I've been meaning to get here for two years, having been a big fan of the chef/owner's previous space, Aspasia (which I also haven't been to since he left). Bottom line: well worth driving to Newtonville for. I didn't expect the place to have a nice little bar that makes great cocktails, for one. I'm not, however, a fan of stemless cocktails glasses here like those used at Flux. These are novel (and more sturdy), but not nearly so elegant as traditional stemmed cocktail glasses.
The wine list is another mixed bag. A handful of red wines in the $30 neighborhood, then a big jump into the $80 and up range, with almost nothing in between. That's very bad, especially when you run out of the less expensive ones. We get the last value-priced Bordeaux, and guess wrong on a California follow-on, a Merlot/Sangiovese hybrid that tastes too juicy and low-alcohol. Probably should have made the leap to that $78 Pomerol (or ordered it first, then gone to the budget Bordeaux), but that's a steep tag to swallow.
The food makes up for a lot of this. Signature app of grilled calamari on a bed of hummus studded with nice olives: fabulous, and showing traces of the chef's Greek roots, a recurring theme here. Duck consomme is pretty good, not earth-shattering, more notable for the excellent mini-raviolis floating in it than the quality of the broth. Salads are really exceptional, another Aspasia holdover. Foie gras terrine is lovely, prosciutto-wrapped, with bits of artichoke in it. Oysters are fresh, though the mignonette with pink peppercorns and pineapple is odd, and placed on the oysters before they are served, a bad kitchen decision.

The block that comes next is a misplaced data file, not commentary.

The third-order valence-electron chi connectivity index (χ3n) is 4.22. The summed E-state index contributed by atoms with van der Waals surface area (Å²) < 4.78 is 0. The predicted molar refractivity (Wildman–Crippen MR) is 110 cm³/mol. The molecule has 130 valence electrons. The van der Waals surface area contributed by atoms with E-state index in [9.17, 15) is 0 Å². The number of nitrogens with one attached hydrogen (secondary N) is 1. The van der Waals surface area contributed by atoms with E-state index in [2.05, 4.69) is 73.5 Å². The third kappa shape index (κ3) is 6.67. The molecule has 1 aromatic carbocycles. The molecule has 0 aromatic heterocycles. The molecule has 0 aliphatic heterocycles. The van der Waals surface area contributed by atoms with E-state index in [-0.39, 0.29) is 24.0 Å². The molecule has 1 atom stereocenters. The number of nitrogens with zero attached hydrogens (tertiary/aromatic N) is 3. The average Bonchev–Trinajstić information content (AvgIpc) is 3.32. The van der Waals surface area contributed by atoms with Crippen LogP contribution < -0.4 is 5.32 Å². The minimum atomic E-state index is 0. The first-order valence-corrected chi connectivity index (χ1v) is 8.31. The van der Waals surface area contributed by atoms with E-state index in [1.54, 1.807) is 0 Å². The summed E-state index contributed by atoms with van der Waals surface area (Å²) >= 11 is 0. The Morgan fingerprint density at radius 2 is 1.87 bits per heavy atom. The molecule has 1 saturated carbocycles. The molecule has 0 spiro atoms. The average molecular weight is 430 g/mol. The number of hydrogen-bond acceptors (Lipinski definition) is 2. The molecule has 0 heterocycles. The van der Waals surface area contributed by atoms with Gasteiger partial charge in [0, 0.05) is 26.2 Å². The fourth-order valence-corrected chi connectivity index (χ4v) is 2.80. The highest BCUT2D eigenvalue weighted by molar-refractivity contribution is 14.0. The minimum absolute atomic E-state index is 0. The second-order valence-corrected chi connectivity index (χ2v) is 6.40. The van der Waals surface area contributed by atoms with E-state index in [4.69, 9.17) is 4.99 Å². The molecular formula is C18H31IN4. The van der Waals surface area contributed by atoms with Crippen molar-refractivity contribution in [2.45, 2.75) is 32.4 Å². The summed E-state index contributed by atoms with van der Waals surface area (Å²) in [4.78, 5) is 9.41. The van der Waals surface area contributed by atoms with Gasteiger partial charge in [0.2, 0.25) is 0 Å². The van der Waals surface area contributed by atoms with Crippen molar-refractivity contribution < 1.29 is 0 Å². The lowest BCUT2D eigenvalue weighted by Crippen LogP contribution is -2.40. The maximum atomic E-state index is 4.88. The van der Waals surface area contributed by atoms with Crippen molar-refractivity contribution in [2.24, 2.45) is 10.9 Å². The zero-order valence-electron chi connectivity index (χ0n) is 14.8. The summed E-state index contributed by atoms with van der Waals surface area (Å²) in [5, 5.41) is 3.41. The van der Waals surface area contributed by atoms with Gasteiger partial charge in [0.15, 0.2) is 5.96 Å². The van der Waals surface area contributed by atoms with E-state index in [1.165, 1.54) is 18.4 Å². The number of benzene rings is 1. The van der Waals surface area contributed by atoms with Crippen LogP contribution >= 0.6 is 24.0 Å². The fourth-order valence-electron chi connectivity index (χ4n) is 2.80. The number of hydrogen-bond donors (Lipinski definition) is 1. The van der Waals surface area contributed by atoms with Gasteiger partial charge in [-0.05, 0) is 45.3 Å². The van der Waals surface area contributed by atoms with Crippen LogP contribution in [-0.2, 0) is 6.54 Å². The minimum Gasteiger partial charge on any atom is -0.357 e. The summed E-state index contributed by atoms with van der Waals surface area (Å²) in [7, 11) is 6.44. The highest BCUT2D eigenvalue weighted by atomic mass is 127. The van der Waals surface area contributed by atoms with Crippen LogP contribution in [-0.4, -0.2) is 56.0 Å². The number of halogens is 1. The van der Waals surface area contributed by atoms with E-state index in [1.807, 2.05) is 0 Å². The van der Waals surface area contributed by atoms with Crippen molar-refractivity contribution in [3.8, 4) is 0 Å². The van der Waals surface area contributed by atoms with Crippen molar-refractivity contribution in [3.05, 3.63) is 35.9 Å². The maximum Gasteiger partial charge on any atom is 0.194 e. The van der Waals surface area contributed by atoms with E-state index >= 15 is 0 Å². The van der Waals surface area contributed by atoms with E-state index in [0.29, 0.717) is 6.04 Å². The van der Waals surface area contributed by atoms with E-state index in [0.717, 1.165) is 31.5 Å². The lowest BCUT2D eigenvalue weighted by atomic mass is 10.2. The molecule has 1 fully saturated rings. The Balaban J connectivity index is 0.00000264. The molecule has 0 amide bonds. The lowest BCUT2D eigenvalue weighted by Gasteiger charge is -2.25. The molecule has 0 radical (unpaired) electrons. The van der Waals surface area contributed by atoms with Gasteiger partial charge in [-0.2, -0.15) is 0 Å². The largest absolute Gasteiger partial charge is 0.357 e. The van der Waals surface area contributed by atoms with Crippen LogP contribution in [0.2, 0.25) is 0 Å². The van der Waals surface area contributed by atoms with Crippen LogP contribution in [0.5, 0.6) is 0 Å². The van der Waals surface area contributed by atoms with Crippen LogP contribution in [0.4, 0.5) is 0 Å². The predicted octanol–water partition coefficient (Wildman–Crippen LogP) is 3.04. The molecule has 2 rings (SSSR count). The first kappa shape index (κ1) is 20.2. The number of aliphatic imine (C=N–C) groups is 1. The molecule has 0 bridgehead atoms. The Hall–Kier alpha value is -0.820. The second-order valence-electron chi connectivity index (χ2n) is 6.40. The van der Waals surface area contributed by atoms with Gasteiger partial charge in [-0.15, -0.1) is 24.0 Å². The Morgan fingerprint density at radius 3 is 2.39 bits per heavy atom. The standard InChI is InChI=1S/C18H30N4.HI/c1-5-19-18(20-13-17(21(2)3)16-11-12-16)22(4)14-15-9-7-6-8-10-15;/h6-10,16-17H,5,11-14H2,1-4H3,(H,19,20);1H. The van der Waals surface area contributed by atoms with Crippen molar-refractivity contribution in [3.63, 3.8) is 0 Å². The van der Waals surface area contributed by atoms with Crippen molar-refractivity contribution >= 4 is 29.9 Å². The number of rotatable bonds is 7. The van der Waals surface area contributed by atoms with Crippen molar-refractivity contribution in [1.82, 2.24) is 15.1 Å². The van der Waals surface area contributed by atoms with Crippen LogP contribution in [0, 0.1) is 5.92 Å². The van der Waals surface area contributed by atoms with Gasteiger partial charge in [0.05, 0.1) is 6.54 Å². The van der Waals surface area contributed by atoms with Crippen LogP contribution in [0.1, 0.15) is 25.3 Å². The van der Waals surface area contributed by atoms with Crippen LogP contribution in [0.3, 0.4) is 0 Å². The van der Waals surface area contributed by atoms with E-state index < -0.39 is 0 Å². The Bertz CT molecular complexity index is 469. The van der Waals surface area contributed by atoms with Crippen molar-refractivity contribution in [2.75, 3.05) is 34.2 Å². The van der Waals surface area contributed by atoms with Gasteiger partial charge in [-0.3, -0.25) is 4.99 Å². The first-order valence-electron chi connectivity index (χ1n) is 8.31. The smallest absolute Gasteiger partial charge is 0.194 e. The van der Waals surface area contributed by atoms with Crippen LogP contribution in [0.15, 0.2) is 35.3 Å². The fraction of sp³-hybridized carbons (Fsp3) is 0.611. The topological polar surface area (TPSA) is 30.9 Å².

Entrees really pay off: a hanger steak/short ribs duo with pureed potatoes is just about perfect for a near-zero night. Fig-glazed pork tenderloin, blue snapper, baby lamb rack (with a nice marrow-filled shank on the side), seared scallops are all big hits.
Desserts and coffee also impress, though the service is a but muddled here, maybe because it's getting late: everything, including digestifs, comes out at once. Good French press coffee, a lovely Formaggio cheese plate, Meyer lemon cheesecake, a butterscotch brulee that does not yield that Amelie-like crack but gets demolished anyway.
Service is attentive and smooth, the dining room airy and pretty, mostly booths upholstered in argyle ultrasuede in muted colors, up to the level of the food without seeming too formal.
A leisurely, soup-to-nuts meal comes to about $85/head inclusive, which we all rate a very good value. Patch that hole in the wine list and you have a place we want to revisit soon, even though it's a long cab (or trolley and bus) ride from the city.